The blogger conference call with Ken Mehlman

I was part of a conference call today, organized by Patrick Ruffini, with Ken Mehlman, the Chairman of the RNC addressing and then taking questions from a group of bloggers. Pressing business prevented me from writing up my notes of the call until now, but other the bloggers have beaten me to the punch in posting their reactions to the discussion. They include Mark Coffey, Patrick Hynes, Lorie ByrdErick Erickson and Eric Pfeiffer.

It was, as others noted, an on—message, support—the—nominee affair, which is not exactly unexpected at such an occasion. I was struck by Ken Mehlman's emphasis on the character of Ms. Meirs. It was the first factor he mentioned as a qualification of hers for the job, followed by her judicial philosophy in the number two spot. He made the sensible point that it is her strong character which will enable her to resist the all—too—familiar pressure to drift leftward in office — the famous 'Greenhouse Effect' that impels conservative Justices to 'grow in office' and become liberal. Her judicial philosophy, he assured us, will emerge in the upcoming hearings, and skeptics will come to understand what the President already knows. He stated that this president knows this nominee better than any president has ever known any nominee to the Court.

When you think about it, that is a startling point. As far as I know, it is true, though I am no historian of the Court and its appointees.

He also stressed that her hands—on, real life experience in the White House with the global war on terror will prove extremely important, in light of attempts by the judiciary to micro—manage the Guantanamo Bay detention of captured terrorists. He conceded that there may be a few cases in which she might recuse herself in the near future, but stated that this was a 'generational battle' and in the long run, her perspective on the Court will be vital to the GWOT.

I was already persuaded going into the call that, pending the data we will get in her testimony in the Judiciary Committee hearings, there is every reason to expect that the President has been faithful to his campaign pledge to appoint Justices in the mould of Scalia and Thomas. And I thought that the emphasis on the strong character of Harriet Miers was appropriate, since what I want most of all is a an originalist Justice who will have immunity from the Greenhouse Effect.

When I asked how the nominee was bearing up under the onslaught of criticism from my side of the fence, Ken stated that as of Friday, when last he saw her, she was just fine. She doesn't overly concern herself with criticism or hostility. That struck me as consistent with the description of her strong character we heard earlier.

I continue to think the signs are good, and that the confirmation hearings will be interesting

Thomas Lifson   10 12 05

I was part of a conference call today, organized by Patrick Ruffini, with Ken Mehlman, the Chairman of the RNC addressing and then taking questions from a group of bloggers. Pressing business prevented me from writing up my notes of the call until now, but other the bloggers have beaten me to the punch in posting their reactions to the discussion. They include Mark Coffey, Patrick Hynes, Lorie ByrdErick Erickson and Eric Pfeiffer.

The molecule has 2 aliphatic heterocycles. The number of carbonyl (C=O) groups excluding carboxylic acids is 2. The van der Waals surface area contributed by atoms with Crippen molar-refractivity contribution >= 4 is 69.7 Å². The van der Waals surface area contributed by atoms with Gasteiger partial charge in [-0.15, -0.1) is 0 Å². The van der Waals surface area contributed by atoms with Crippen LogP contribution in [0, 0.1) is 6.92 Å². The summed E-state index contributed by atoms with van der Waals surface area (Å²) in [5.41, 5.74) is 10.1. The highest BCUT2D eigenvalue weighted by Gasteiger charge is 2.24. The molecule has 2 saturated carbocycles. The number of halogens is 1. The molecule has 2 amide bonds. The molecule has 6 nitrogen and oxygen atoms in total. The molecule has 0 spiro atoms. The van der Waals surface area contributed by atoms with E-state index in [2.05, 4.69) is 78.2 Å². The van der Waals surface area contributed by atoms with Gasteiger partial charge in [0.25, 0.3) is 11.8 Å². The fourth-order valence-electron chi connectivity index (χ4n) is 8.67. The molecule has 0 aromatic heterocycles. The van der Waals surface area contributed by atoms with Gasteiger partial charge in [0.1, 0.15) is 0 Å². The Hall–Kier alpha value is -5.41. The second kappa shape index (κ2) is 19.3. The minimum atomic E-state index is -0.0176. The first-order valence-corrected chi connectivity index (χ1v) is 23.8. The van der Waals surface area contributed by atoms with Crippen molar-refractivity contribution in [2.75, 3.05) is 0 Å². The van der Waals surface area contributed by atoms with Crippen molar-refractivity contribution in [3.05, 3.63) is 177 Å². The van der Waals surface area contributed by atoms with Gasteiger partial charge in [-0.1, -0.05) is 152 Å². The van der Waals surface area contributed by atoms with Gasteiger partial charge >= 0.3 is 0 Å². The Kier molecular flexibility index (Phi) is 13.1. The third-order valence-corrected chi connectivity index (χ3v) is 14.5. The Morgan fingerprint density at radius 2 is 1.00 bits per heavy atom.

It was, as others noted, an on—message, support—the—nominee affair, which is not exactly unexpected at such an occasion. I was struck by Ken Mehlman's emphasis on the character of Ms. Meirs. It was the first factor he mentioned as a qualification of hers for the job, followed by her judicial philosophy in the number two spot. He made the sensible point that it is her strong character which will enable her to resist the all—too—familiar pressure to drift leftward in office — the famous 'Greenhouse Effect' that impels conservative Justices to 'grow in office' and become liberal. Her judicial philosophy, he assured us, will emerge in the upcoming hearings, and skeptics will come to understand what the President already knows. He stated that this president knows this nominee better than any president has ever known any nominee to the Court.

When you think about it, that is a startling point. As far as I know, it is true, though I am no historian of the Court and its appointees.

He also stressed that her hands—on, real life experience in the White House with the global war on terror will prove extremely important, in light of attempts by the judiciary to micro—manage the Guantanamo Bay detention of captured terrorists. He conceded that there may be a few cases in which she might recuse herself in the near future, but stated that this was a 'generational battle' and in the long run, her perspective on the Court will be vital to the GWOT.

I was already persuaded going into the call that, pending the data we will get in her testimony in the Judiciary Committee hearings, there is every reason to expect that the President has been faithful to his campaign pledge to appoint Justices in the mould of Scalia and Thomas. And I thought that the emphasis on the strong character of Harriet Miers was appropriate, since what I want most of all is a an originalist Justice who will have immunity from the Greenhouse Effect.

When I asked how the nominee was bearing up under the onslaught of criticism from my side of the fence, Ken stated that as of Friday, when last he saw her, she was just fine. She doesn't overly concern herself with criticism or hostility. That struck me as consistent with the description of her strong character we heard earlier.

I continue to think the signs are good, and that the confirmation hearings will be interesting

Thomas Lifson   10 12 05